A Sacramento family is worrying about their parents in Puerto Rico, who are still without power a month after Hurricane Maria hit the U.S. territory.

The storm made landfall there on Sept. 20, wiping out power and further damaging already-run-down infrastructure.

A month later, some 80 percent of the island remains without electricity, and that's leaving family members here on the mainland worried.

ABC10 first spoke with Jose and Erin Medina earlier this month. At the time, they'd just had their first meaningful contact with Jose's parents in Puerto Rico. For two whole weeks following Hurricane Maria's landfall, spotty cell service and a lack of electricity had kept his mom and dad from reaching out.

Since then, things haven't vastly improved.

"The last time (my dad) went in a line just to get water has been hours. That seems odd...That's a basic, essential resource that anyone would need," Jose Medina said. "I'm not talking about, like, when the hurricane hit...This is a month later."

He last spoke with his parents on Friday evening, when they updated him on current conditions in Guyama, where they live, 45 miles south of the capital city, San Juan.

"They borrow a cell phone from a friend, who has a car, who can charge the cell phone," Medina said.

The US Army Corps of Engineers' Commander Lt. General Todd T. Semonite explained Friday why restoring Puerto Rico to full power is a logistical nightmare.

"People have asked me in the last several weeks, 'Now, why don't you do in Puerto Rico what you could have done in Florida?' Because it is an island and it is very, very hard to just drive hundreds of pole trucks and hundreds of material down in the Virgin Islands and down into Puerto Rico," Semonite said.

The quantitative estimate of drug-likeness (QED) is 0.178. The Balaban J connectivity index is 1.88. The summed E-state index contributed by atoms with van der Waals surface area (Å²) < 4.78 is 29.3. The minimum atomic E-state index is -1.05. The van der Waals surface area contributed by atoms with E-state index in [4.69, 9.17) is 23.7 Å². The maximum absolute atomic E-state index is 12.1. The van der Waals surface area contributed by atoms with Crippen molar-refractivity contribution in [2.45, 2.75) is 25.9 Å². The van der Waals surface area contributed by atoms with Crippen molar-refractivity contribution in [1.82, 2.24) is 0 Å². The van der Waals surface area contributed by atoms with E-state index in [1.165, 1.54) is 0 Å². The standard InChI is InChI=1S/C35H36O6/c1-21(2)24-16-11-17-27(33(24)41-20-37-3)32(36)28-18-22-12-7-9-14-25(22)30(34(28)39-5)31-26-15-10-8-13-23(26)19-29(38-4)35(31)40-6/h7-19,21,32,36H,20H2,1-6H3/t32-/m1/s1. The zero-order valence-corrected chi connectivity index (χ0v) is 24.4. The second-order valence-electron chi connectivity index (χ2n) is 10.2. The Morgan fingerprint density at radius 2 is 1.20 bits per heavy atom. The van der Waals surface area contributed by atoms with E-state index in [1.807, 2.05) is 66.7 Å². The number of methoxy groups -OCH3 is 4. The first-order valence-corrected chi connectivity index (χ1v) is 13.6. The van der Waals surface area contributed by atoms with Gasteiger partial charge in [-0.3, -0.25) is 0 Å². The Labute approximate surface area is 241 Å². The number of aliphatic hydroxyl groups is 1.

While the capital, San Juan, has power restored, most other parts of the territory do not, including Guyama.

Puerto Rico is "not that far away from the United States. It shouldn't be that hard to get resources over," Medina said. "If we can ship tanks and military equipment all around the world, I really don't see the problem."

In a joint appearance with Puerto Rico Governor Ricardo Rosselló Thursday, President Trump called the US government's response there a 10 out of 10.

"I'd say it was probably the most difficult-- when you talk about relief, when you talk about search, when you talk about all the different levels, and even when you talk about lives saved, you look at the number," Trump said. "I think it was worse than Katrina. It was, in many ways, worse than anything people have ever seen."

"Every petition that we've made to the president of the United States until this moment, it has been answered," Rosselló said. "We recognize that there are some logistical limitations that we have in Puerto Rico. We didn't have the ports open for a couple of days. We didn't have the airports working at full capacity until about a day or two ago...The reality is that we still need to do a lot more for the people of Puerto Rico, and that's why we're meeting here. This is not over. Not over by a long shot."

For mainland family members watching helpless, thousands of miles away, the lack of major progress remains frustrating.

"Just because the infrastructure is bad or, you know, Elon Musk is going to eventually save it," Erin Medina said, "doesn't mean that (Jose's) mom and dad should have to sit without power for a month and have to stand in these lines."

"This is not a situation where they can fix it by themselves," Jose Medina said. "They need help. They deserve the help."

The Army Corps of Engineers is building a temporary power plant in San Juan that should be running by the end of this month. But even then, an estimated 62,000 and 6,500 miles of wire will still be needed to get that electricity to the entire territory.

The Medinas have created a GoFundMe page to help their family, that's HERE.